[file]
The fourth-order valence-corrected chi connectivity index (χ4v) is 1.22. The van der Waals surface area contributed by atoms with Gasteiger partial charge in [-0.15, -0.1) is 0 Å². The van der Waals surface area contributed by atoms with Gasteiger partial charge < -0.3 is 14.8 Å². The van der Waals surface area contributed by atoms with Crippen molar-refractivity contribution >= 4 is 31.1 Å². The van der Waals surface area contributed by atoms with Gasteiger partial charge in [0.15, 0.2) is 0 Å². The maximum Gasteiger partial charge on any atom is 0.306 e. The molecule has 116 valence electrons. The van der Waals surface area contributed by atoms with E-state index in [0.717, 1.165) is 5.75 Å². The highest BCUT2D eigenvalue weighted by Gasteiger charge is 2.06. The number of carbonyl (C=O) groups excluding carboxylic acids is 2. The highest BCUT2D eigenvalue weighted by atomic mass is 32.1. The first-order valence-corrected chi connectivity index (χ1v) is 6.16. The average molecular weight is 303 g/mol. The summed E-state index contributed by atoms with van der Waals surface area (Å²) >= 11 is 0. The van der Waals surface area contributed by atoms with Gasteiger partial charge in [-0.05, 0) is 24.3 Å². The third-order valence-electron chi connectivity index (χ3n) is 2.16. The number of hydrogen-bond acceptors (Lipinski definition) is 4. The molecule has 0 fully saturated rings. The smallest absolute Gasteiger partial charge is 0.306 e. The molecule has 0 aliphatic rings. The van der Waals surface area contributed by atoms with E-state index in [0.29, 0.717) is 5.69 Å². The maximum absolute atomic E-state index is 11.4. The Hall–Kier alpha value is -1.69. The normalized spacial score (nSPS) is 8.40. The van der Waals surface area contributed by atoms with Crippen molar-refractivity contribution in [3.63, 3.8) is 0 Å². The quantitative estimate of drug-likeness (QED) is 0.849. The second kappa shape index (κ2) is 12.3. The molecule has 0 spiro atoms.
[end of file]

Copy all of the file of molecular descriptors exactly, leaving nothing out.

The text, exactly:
The fourth-order valence-corrected chi connectivity index (χ4v) is 1.22. The van der Waals surface area contributed by atoms with Gasteiger partial charge in [-0.15, -0.1) is 0 Å². The van der Waals surface area contributed by atoms with Gasteiger partial charge < -0.3 is 14.8 Å². The van der Waals surface area contributed by atoms with Crippen molar-refractivity contribution >= 4 is 31.1 Å². The van der Waals surface area contributed by atoms with Gasteiger partial charge in [0.15, 0.2) is 0 Å². The maximum Gasteiger partial charge on any atom is 0.306 e. The molecule has 116 valence electrons. The van der Waals surface area contributed by atoms with E-state index in [0.717, 1.165) is 5.75 Å². The highest BCUT2D eigenvalue weighted by Gasteiger charge is 2.06. The number of carbonyl (C=O) groups excluding carboxylic acids is 2. The highest BCUT2D eigenvalue weighted by atomic mass is 32.1. The first-order valence-corrected chi connectivity index (χ1v) is 6.16. The average molecular weight is 303 g/mol. The summed E-state index contributed by atoms with van der Waals surface area (Å²) >= 11 is 0. The van der Waals surface area contributed by atoms with Gasteiger partial charge in [-0.05, 0) is 24.3 Å². The third-order valence-electron chi connectivity index (χ3n) is 2.16. The number of hydrogen-bond acceptors (Lipinski definition) is 4. The molecule has 0 fully saturated rings. The smallest absolute Gasteiger partial charge is 0.306 e. The molecule has 0 aliphatic rings. The van der Waals surface area contributed by atoms with E-state index in [0.29, 0.717) is 5.69 Å². The maximum absolute atomic E-state index is 11.4. The Hall–Kier alpha value is -1.69. The normalized spacial score (nSPS) is 8.40. The van der Waals surface area contributed by atoms with Crippen molar-refractivity contribution in [3.63, 3.8) is 0 Å². The quantitative estimate of drug-likeness (QED) is 0.849. The second kappa shape index (κ2) is 12.3. The molecule has 0 spiro atoms.